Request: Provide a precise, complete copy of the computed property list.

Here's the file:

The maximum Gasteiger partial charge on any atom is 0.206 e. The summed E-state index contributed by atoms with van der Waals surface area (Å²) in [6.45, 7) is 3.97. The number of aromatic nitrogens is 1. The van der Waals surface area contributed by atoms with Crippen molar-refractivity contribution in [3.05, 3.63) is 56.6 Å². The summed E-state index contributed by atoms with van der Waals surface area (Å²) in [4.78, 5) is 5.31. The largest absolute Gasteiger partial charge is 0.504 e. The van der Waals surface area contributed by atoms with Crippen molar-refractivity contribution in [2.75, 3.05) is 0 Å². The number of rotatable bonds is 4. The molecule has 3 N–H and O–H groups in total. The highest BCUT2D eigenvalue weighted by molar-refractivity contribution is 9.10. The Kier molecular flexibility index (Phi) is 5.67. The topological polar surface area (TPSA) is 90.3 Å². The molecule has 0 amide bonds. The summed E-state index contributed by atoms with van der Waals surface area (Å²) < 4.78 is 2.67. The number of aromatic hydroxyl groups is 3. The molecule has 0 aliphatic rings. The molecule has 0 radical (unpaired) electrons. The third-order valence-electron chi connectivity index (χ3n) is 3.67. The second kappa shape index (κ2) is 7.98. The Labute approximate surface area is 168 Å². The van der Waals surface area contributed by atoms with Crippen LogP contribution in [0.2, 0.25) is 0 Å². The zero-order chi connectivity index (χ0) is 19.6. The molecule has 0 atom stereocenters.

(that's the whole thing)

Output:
The maximum Gasteiger partial charge on any atom is 0.206 e. The summed E-state index contributed by atoms with van der Waals surface area (Å²) in [6.45, 7) is 3.97. The number of aromatic nitrogens is 1. The van der Waals surface area contributed by atoms with Crippen molar-refractivity contribution in [3.05, 3.63) is 56.6 Å². The summed E-state index contributed by atoms with van der Waals surface area (Å²) in [4.78, 5) is 5.31. The largest absolute Gasteiger partial charge is 0.504 e. The van der Waals surface area contributed by atoms with Crippen molar-refractivity contribution in [2.75, 3.05) is 0 Å². The number of rotatable bonds is 4. The molecule has 3 N–H and O–H groups in total. The highest BCUT2D eigenvalue weighted by molar-refractivity contribution is 9.10. The Kier molecular flexibility index (Phi) is 5.67. The topological polar surface area (TPSA) is 90.3 Å². The molecule has 0 amide bonds. The summed E-state index contributed by atoms with van der Waals surface area (Å²) < 4.78 is 2.67. The number of aromatic hydroxyl groups is 3. The molecule has 0 aliphatic rings. The molecule has 0 radical (unpaired) electrons. The third-order valence-electron chi connectivity index (χ3n) is 3.67. The second kappa shape index (κ2) is 7.98. The Labute approximate surface area is 168 Å². The van der Waals surface area contributed by atoms with Crippen LogP contribution in [0.2, 0.25) is 0 Å². The zero-order chi connectivity index (χ0) is 19.6. The molecule has 0 atom stereocenters.